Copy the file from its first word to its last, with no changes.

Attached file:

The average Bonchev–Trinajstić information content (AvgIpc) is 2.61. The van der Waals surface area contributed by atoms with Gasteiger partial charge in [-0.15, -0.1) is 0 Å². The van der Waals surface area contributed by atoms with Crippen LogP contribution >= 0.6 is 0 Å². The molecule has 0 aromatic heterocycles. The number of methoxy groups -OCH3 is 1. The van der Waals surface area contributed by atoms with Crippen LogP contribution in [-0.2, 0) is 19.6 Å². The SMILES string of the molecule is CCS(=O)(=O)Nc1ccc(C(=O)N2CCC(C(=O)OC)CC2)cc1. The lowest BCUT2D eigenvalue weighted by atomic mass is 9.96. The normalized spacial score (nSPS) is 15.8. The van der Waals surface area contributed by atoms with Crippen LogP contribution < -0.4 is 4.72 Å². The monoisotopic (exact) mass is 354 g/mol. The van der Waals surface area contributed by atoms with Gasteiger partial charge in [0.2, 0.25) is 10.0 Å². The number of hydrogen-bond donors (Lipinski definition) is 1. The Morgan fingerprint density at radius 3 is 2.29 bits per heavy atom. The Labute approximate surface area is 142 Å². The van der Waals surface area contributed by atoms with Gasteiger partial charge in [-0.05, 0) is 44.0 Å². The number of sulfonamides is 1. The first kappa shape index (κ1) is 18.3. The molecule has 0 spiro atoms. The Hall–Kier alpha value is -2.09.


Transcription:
The average Bonchev–Trinajstić information content (AvgIpc) is 2.61. The van der Waals surface area contributed by atoms with Gasteiger partial charge in [-0.15, -0.1) is 0 Å². The van der Waals surface area contributed by atoms with Crippen LogP contribution >= 0.6 is 0 Å². The molecule has 0 aromatic heterocycles. The number of methoxy groups -OCH3 is 1. The van der Waals surface area contributed by atoms with Crippen LogP contribution in [-0.2, 0) is 19.6 Å². The SMILES string of the molecule is CCS(=O)(=O)Nc1ccc(C(=O)N2CCC(C(=O)OC)CC2)cc1. The lowest BCUT2D eigenvalue weighted by atomic mass is 9.96. The normalized spacial score (nSPS) is 15.8. The van der Waals surface area contributed by atoms with Crippen LogP contribution < -0.4 is 4.72 Å². The monoisotopic (exact) mass is 354 g/mol. The van der Waals surface area contributed by atoms with Gasteiger partial charge in [0.2, 0.25) is 10.0 Å². The number of hydrogen-bond donors (Lipinski definition) is 1. The Morgan fingerprint density at radius 3 is 2.29 bits per heavy atom. The Labute approximate surface area is 142 Å². The van der Waals surface area contributed by atoms with Gasteiger partial charge in [-0.05, 0) is 44.0 Å². The number of sulfonamides is 1. The first kappa shape index (κ1) is 18.3. The molecule has 0 spiro atoms. The Hall–Kier alpha value is -2.09.